After the Lance Carson blew up like a balloon we finally opened her up and found the reason why. All the stringers were rotten. All three stringers were completely gone so the air force into the delam ran down the length of the board using the holes where the stringers used to be. You can [...]
Category Archives: Restorations
Someone found this Bob White under the Old Lifeguard station in Virginia Beach. As you can see by the original picture it was trashed. Thirteen inches of the nose was missing. Huge chunks were missing out of the sides and the glass was basically peeled all the way down top and bottom like a banana. [...]
We laid down the gloss top and bottom. Austin sanded her down with 400 grit top and bottom. Followed that up with 600 grit top and bottom. Then used compound and a new wool bonnet to polish out the board. Finally he used Surluster with a little teflon added to give it a final buff. [...]
After Austin laid down all the pigment Joe spends a little extra one on one time cleaning up the edges and sanding the whole thing down for the gloss.
After fixing the nose ding, a couple of other minor dings, and refoiling the fin, we rehotcoated the board and sanded the whole thing down with 100 grit. Next we taped off the original panel spots and Austin laid down the new pigment.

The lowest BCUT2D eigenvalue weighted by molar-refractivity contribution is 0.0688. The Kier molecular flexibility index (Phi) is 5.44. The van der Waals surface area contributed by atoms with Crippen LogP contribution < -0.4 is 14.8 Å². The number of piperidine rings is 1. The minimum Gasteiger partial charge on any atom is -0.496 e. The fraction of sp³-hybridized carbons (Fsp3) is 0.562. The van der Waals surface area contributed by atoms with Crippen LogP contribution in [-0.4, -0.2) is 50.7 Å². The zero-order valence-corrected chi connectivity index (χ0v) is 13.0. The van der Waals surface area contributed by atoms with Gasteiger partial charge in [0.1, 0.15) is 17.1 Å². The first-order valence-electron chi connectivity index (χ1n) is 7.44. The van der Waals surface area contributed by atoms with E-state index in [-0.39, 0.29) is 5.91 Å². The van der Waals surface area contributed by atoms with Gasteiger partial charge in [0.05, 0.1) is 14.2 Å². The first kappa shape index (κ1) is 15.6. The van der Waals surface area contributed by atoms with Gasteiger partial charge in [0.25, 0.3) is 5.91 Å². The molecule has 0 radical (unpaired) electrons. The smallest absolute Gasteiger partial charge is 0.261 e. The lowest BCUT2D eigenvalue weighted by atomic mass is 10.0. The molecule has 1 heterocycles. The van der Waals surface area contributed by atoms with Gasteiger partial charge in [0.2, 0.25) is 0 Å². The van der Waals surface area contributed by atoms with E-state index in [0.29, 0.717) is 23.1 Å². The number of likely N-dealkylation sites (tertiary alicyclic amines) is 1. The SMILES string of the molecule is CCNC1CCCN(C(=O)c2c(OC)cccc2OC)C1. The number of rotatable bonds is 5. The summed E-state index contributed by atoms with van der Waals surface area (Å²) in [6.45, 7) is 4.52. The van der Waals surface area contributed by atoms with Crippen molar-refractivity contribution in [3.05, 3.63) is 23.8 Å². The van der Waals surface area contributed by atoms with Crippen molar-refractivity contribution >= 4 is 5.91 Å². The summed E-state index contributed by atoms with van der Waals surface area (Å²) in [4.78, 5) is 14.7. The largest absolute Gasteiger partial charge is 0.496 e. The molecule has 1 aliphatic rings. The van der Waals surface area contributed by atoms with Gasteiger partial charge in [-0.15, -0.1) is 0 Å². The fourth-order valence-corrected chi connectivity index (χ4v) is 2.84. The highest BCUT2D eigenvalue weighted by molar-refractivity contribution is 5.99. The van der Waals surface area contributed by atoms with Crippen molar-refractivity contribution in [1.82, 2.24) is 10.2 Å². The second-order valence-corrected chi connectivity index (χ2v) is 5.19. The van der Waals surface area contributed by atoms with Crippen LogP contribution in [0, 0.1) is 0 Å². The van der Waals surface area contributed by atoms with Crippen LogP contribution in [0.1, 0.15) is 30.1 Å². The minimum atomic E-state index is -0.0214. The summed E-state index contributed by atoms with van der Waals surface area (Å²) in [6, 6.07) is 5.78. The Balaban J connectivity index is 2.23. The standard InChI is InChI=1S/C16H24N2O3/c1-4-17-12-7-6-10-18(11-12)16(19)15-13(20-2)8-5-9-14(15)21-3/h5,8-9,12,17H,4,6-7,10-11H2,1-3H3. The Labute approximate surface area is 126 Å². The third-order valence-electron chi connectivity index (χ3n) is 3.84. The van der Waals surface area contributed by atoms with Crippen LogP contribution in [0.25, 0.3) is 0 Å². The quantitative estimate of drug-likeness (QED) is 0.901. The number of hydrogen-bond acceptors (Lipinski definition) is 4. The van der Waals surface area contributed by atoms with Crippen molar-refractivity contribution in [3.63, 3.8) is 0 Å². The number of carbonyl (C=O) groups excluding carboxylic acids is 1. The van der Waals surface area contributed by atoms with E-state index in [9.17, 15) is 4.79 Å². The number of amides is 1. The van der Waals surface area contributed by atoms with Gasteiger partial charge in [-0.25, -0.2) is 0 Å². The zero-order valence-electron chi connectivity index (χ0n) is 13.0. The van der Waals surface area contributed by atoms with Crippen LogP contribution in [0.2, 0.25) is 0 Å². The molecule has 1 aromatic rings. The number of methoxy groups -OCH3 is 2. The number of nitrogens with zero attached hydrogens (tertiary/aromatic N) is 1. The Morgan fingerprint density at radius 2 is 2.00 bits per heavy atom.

This is Austin using our Soft Pad with 100 grit to get around the rails, nose, tail, and fin.
Its time to break out the big Milwaukee’s with the 36 grit disc. This is something you shouldn’t try if you haven’t used one before. You can take the board down to the weave in seconds or take your knuckle down to the bone even quicker but thats another story. Notice how nice and bright [...]
I always talk about restorations like surgery. Your board can’t begin to heal until you have cut out all the bad stuff. In the case of the bing it wouldn’t be open heart surgery but not exactly out patient surgery either. The nose had some major damage and obvious previous repairs. During one of the [...]
This bing was in pretty good shape. A lot better than most of them we had worked on lately. The board had cracks at the base of the fin and the fin bead was worn down. This is very common for the older boards. A lot of them were dragging causing damage to the fin [...]
We laid down the gloss coat then sanded with 400 grit followed by 600 grit. Polished her up with rubbing compound and surluster. Nothing but the photo spread left to complete. The cool thing was that she was within ounces of the original weight.